Bank economists believe the odds of the Reserve Bank (RBNZ) cutting the Official Cash Rate (OCR) into negative territory in early 2021 have fallen.
A number of bank economists revisited their OCR forecasts following the RBNZ on Wednesday confirming it would, from December, provide retail banks with cheap wholesale funding to help them lower mortgage and term deposit rates.
The aim is to encourage more borrowing and spending to boost inflation and employment in line with the RBNZ’s mandate.
The RBNZ confirmed it would figuratively print up to $28 billion for banks to borrow and on-lend to whomever they want via its new Funding for Lending Programme (FLP).
While the RBNZ said monetary policy would need to remain stimulatory for a “long time” and it remained prepared to provide additional support if necessary, it noted economic activity had proven more “resilient” than it expected at its August Monetary Policy Statement.
Asked at a media conference whether the probability of a negative OCR had been reduced, Governor Adrian Orr said: “It’s too early to tell. We want to leave all options open. We will be revisiting that decision at our next Monetary Policy Committee [meeting], which is in February.”
RBNZ expected to take a breather
Nonetheless, ASB economists no longer see the RBNZ cutting the OCR next year. Provided banks use the RBNZ’s cheap funding to lower retail rates, they see the OCR staying at 0.25%.
BNZ economists likewise see the OCR “flatlining” at 0.25%. They previously “reluctantly” forecast a negative OCR, because they thought that’s what the RBNZ had told the market it wanted to do.
ANZ economists now see the RBNZ cutting the OCR to 0.1% in May, and taking stock before lowering it to -0.25% in August. They had seen a cut to this level in April.
Kiwibank economists have pencilled in a cut to -0.25% in May, rather than a cut to -0.5% in February.
Westpac economists haven’t changed their OCR track and continue to see the RBNZ making a series of cuts through the middle of 2021 to take the rate to -0.5%. They expect this despite their “firm expectation” the economy and housing market will outperform the RBNZ’s expectations over the next six months.
Sean Keane of Triple T Consulting made the point that come February, it might be too soon for the RBNZ to see the effects of its FLP.
However the economists generally didn’t completely rule out an OCR cut as early as February, noting the country is potentially a major Covid-19 outbreak away from another lockdown.
Should the government provide another wage subsidy in this scenario, increasing the RBNZ's $100 billion government bond-buying, QE programme might be appropriate. Should it not provide much support, an OCR cut could be the way to go.
Nonetheless, for now the RBNZ has an opportunity to wait and see what impact the FLP has before loosening the monetary policy tap even further.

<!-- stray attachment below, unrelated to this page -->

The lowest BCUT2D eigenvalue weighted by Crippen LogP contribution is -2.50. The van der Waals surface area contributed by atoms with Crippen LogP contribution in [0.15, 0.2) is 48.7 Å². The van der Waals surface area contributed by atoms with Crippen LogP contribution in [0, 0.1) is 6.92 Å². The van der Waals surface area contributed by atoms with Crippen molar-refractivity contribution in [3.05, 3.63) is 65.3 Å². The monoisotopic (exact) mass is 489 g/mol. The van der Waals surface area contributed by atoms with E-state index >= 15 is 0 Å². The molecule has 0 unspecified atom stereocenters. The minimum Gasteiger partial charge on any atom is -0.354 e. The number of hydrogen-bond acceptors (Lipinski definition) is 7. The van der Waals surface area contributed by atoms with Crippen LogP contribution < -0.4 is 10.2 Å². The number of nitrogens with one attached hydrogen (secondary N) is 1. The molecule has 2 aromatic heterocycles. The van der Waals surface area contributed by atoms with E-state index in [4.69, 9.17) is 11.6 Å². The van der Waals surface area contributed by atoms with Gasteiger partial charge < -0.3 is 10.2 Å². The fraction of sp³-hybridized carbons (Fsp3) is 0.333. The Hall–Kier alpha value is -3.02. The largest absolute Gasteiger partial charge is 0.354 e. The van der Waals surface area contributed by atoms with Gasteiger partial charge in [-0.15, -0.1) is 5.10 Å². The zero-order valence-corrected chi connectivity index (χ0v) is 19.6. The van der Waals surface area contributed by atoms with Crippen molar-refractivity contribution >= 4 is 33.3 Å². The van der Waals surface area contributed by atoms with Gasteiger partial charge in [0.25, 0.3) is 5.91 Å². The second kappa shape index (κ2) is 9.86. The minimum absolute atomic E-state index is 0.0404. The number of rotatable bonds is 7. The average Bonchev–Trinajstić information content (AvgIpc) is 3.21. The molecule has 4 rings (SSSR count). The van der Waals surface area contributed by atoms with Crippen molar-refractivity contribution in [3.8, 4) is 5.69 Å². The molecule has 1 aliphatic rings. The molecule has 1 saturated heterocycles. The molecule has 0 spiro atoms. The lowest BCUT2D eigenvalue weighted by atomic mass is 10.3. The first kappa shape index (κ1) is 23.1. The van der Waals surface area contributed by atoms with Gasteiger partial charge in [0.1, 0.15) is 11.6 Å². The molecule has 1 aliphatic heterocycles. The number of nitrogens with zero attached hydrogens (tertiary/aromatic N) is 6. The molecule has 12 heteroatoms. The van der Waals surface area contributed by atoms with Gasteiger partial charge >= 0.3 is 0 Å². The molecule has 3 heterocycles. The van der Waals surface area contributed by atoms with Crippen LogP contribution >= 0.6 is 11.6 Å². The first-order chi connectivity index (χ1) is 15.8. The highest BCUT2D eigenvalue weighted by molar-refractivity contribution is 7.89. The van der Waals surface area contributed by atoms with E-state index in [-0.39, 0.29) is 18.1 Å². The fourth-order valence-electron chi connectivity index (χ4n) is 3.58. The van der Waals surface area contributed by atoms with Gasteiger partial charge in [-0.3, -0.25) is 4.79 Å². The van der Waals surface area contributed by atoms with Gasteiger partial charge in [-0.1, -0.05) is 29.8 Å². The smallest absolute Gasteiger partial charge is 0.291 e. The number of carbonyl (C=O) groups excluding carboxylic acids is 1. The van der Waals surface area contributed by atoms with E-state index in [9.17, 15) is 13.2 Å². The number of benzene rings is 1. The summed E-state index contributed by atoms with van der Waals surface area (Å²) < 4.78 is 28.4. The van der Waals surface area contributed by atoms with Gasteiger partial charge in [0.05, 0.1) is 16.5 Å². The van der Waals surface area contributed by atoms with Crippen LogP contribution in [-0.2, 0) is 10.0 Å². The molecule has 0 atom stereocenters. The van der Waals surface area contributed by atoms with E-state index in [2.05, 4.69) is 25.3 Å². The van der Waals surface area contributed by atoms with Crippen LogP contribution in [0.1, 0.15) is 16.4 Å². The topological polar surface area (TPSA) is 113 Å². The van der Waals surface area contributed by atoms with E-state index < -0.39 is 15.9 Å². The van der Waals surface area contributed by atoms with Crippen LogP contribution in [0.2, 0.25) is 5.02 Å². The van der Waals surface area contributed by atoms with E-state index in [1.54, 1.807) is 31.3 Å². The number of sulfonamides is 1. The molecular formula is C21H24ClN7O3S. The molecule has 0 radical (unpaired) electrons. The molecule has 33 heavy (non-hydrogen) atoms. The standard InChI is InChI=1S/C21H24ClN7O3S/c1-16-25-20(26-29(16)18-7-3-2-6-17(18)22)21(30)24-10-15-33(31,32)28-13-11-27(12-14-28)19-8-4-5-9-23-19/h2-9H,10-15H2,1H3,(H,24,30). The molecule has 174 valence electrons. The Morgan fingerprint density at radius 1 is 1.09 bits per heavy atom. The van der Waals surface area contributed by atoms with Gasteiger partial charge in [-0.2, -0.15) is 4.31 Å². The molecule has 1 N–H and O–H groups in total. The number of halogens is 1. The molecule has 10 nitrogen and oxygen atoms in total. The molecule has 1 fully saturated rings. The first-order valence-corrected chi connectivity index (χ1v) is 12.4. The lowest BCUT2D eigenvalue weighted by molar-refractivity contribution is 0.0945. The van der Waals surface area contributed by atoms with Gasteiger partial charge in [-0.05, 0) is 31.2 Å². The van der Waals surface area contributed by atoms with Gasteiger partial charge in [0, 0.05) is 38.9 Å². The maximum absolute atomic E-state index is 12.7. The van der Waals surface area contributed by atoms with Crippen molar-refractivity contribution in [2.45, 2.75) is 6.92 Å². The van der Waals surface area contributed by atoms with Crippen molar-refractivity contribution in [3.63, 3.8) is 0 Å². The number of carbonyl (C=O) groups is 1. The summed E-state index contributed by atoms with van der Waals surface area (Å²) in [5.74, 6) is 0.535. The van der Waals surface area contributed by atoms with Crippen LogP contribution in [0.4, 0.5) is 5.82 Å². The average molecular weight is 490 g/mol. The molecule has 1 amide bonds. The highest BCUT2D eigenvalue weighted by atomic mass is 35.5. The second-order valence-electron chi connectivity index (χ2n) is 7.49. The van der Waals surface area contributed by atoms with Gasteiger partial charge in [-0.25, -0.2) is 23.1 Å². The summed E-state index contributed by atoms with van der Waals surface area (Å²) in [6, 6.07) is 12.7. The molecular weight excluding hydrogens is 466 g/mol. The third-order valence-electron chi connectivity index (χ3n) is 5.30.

RBNZ confident in the FLP's potency
The RBNZ stressed the success of the programme would hinge on its effect on interest rates, not on its size.
“We could see a scenario where FLP funds are only drawn down in small amounts, but its availability encourages a broad decline in interest rates,” the RBNZ said in its Monetary Policy Statement.
“We would consider this scenario successful, even though actual use of the FLP would seem minimal.”
While Westpac economists see the FLP slicing 25 basis points off mortgage rates and a bit more off term deposit rates, Orr wouldn’t put a number on this.
But he believed the impact of the FLP would be greater than cutting the OCR to 0.1%, as the Reserve Bank of Australia has done.
While banks won’t be made to on-lend FLP funding, or forced to lower rates, RBNZ Assistant Governor Christian Hawkesby said: “We have a very high degree of confidence it will get passed on.”
Orr said the RBNZ would be watching banks very closely.
Hawkesby reiterated the RBNZ didn’t want to restrict the uptake of the FLP by putting conditions on it, like requiring banks to on-lend the funds to businesses rather than property investors. This would make it less effective in driving down rates.
To date, the vast bulk of the RBNZ's stimulus has flown through the housing market, with lending against housing up, and business and agricultural lending down.
Here’s a summary of what the FLP will look like:
High house price inflation not the RBNZ's problem
The RBNZ remained of the view it was better for it to risk loosening monetary too much and overshooting its inflation target temporarily, than doing too little.
Orr noted it wasn’t the RBNZ’s job to control house prices.
Westpac economists see house price inflation overshooting the RBNZ’s forecasts dramatically, getting into the double digits next year.